How long James Picton’s enforced residence in Bristol continued is uncertain.  He had been a delegate from South Wales to the London Yearly Meeting in 1681; and was a delegate from Swansea and Llandeilo at the 1682 Yearly Meeting of the Welsh Quakers, held at Redstone, Pembrokeshire, on 17 February 1682/3, which was the first to be held in South Wales.  He appears to have been married by 1684, as James Picton and his wife were recorded  [National Library of Wales, Margam MS 6029; published in Y Cofiadur, Volume, p. 22].  See also Alan P. F. Sell, The Great Ejectment of 1662: Its Antecedents, Aftermath and Ecumenical Significance, Pickwick Publications, 2012.  James Picton, infant, was buried at Swansea on 27 March 1679.  He is listed in the Golden Grove MS p. 89 as being of Swansea in 1685.  He next appears in the Minutes of the Yearly Meeting held at Pontymoel on 17 February 1688/9, when he attended as one of the representatives from Glamorgan.  He was one of the Glamorgan representatives at the Yearly Meeting held in Breconshire on 9 February 1689/90, when he was charged with others to ensure that the burial ground purchased from James Price in Carmarthenshire was “well and sufficiently secured” to the use of the Friends.  A long epistle written by James Picton appears in the Minutes of the Yearly Meeting held at Swansea on 22 February 1690/1; and again the following year he was one of the Glamorgan representatives when the Yearly Meeting was held at Haverfordwest on 14 February 1691/2.  He was asked to write an account of this Meeting for transmission to the Quakers’ Yearly Meeting in London.  He expressed a willingness to attend the next London Yearly meeting in person.  He again represented the Glamorgan Friends at the Yearly Meeting of 1696, held at Pontymoel on 14 February 1696/7, and was charged with writing to the Yearly Meeting in London.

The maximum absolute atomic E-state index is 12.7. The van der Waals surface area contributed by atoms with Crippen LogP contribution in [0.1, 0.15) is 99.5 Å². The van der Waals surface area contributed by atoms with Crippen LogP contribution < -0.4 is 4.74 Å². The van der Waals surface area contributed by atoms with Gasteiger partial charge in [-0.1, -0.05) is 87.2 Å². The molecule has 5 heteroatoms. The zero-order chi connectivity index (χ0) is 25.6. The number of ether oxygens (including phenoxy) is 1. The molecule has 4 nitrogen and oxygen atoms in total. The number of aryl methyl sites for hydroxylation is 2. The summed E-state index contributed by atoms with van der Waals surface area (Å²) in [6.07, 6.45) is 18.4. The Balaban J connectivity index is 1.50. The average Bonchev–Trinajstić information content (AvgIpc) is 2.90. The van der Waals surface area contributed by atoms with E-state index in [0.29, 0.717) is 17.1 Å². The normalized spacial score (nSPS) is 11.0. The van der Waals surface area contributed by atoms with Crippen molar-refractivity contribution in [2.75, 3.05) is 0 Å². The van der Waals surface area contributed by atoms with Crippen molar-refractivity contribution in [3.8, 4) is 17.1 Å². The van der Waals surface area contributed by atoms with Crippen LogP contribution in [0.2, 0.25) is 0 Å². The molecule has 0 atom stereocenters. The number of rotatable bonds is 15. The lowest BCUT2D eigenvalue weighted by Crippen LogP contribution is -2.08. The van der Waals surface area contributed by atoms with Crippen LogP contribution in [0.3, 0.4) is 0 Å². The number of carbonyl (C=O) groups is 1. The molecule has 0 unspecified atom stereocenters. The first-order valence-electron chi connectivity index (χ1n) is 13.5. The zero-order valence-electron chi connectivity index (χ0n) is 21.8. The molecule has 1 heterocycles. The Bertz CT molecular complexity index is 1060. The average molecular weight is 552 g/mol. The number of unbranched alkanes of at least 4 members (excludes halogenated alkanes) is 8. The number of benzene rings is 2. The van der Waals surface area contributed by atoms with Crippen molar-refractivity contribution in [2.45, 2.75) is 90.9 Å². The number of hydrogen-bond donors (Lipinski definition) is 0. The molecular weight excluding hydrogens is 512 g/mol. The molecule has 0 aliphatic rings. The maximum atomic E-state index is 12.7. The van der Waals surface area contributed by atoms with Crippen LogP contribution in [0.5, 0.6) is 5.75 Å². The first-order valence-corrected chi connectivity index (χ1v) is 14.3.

James Picton does not appear to have attended the Yearly Meetings of the Welsh Quakers after 1696, although an epistle from him was read at the 1701 Meeting, held at Llanidloes on 22 February 1701/2.  Possibly his advancing years and the effects of past imprisonments were beginning to undermine his constitution.  He attended the Quarterly Meetings held at Swansea in each June between 1701 and 1709 inclusive.  A letter to him is inserted in the Meeting Minutes for 8 June 1704, but he not present at any of the Quarterly Meetings held outside Swansea - from which it would appear that his fitness for travel was no longer assured.

 

James Picton of Swansea left a will, dated 11 October 1709 and proved on 15 February 1710/11 [.  He gave 20 shillings apiece to the son and daughter of his brother, Owen Picton, deceased.  A similar sum was given to the son and daughter of his brother, William Picton, deceased.  To his kinswoman, Anne Musgrave, he left 20 shillings; to his kinsman, James Lewis, 20 shillings; to Richard and Matthew Phillips, sons of John Phillips, 20 shillings each, and the residue of his estate he gave to his kinswoman and executrix, Anne James, spinster.  These kinsfolk were probably related to his wife’s family.  James Picton was probably the father of:

 

  1. JAMES PICTON, infant, buried on 27 March 1679 at Swansea St. Mary.